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Guyana-Venezuela crisis: Guyanese helicopter crash is a sign of 'afterlife', says Maduro

2023-12-08T21:08:38.671Z

Highlights: Guyana-Venezuela crisis: Guyanese helicopter crash is a sign of 'afterlife', says Maduro. Tensions continue to rise between the two countries due to claims to the oil-rich territory of Essequibo. Venezuela argues that the Essequibe River should be the natural boundary, as it was in 1777 during the time of the Spanish Empire. Guyana argues the border, dating back to the British colonial era, was ratified in 1899 by a court of arbitration in Paris.


Tensions continue to rise between the two countries due to claims to the oil-rich territory of Essequibo.


Venezuelan President Nicolas Maduro said on Friday (December 8th) that Wednesday's crash of the Guyanese military helicopter was a sign of the "afterlife" in the dispute between Venezuela and Guyana over the oil-rich territory of Essequibo.

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I offer my condolences to the Guyanese people and the military forces, but this is a message from the afterlife: don't play with Venezuela, whoever plays with Venezuela gets burned," Maduro said at a rally in front of the Miraflores presidential palace.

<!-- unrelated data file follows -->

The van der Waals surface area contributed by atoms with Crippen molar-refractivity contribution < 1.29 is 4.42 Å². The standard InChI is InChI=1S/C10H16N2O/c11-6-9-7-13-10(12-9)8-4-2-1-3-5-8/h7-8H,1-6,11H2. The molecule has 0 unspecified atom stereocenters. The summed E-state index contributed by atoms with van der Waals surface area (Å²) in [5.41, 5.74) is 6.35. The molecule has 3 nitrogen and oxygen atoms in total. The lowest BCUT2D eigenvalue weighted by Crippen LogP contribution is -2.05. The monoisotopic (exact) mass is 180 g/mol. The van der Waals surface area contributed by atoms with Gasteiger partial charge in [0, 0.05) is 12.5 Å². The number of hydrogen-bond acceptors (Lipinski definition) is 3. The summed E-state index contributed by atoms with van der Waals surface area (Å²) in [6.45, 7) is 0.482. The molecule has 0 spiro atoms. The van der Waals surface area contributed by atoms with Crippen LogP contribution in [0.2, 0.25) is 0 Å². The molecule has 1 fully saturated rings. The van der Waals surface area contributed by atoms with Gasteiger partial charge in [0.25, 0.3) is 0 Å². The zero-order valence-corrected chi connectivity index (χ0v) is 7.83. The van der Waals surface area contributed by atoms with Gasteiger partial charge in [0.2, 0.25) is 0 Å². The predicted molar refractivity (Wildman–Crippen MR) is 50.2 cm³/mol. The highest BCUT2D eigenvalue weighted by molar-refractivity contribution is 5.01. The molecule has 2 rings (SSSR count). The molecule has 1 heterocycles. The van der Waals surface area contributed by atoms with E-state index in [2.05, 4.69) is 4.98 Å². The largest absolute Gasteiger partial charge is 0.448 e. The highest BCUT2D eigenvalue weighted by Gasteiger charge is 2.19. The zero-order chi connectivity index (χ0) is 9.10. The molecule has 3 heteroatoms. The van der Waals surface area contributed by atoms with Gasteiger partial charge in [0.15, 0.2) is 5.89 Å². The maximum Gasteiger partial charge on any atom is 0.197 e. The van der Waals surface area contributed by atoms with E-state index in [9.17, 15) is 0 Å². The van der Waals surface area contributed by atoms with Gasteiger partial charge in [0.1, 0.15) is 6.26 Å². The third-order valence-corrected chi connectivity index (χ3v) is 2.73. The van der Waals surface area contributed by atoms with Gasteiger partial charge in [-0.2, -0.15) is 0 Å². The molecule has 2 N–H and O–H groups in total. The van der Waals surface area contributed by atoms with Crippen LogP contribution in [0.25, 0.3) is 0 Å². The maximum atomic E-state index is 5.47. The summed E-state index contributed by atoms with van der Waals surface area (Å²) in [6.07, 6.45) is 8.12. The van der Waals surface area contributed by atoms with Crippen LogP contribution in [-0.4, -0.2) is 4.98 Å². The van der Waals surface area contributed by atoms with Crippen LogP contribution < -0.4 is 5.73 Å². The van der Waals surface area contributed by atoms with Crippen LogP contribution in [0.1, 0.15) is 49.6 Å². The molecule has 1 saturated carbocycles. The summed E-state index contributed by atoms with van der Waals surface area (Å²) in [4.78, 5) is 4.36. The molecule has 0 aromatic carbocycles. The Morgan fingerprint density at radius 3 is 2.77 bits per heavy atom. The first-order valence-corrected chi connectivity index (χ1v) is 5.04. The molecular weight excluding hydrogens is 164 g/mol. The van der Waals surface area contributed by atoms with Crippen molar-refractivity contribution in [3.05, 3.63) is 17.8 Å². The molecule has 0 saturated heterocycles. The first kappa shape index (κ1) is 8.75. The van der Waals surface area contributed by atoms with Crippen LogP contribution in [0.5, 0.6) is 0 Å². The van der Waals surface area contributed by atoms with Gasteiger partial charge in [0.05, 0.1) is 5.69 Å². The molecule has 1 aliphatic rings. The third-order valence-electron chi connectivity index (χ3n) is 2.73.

Five dead

Five members of the Guyanese army died in the accident, which occurred on Wednesday in the Essequibo region about 50 kilometers east of the border. Two soldiers survived. "Unfortunately, they had a helicopter crash and the Guyanese media immediately accused me of shooting it down," Maduro added. Announcing the disappearance of the aircraft on Thursday, the chief of staff of the Guyanese forces, Omar Khan, said that "nothing would suggest" Venezuelan action. The helicopter was travelling as part of the crisis between the two countries.

For decades, Caracas has laid claim to Essequibo, a 160,000-square-kilometer region that makes up more than two-thirds of Guyana's territory and is home to about a fifth of its population, some 125,000 people. Venezuela's claim has become even more pressing since ExxonMobil's discovery of oil in the Essequibo in 2015. Guyanese tenders in September for oil concessions have revived Venezuela's claims.

The tension has been rising ever since. Venezuela argues that the Essequibo River should be the natural boundary, as it was in 1777 during the time of the Spanish Empire. Guyana argues that the border, dating back to the British colonial era, was ratified in 1899 by a court of arbitration in Paris.

Source: lefigaro

All news articles on 2023-12-08

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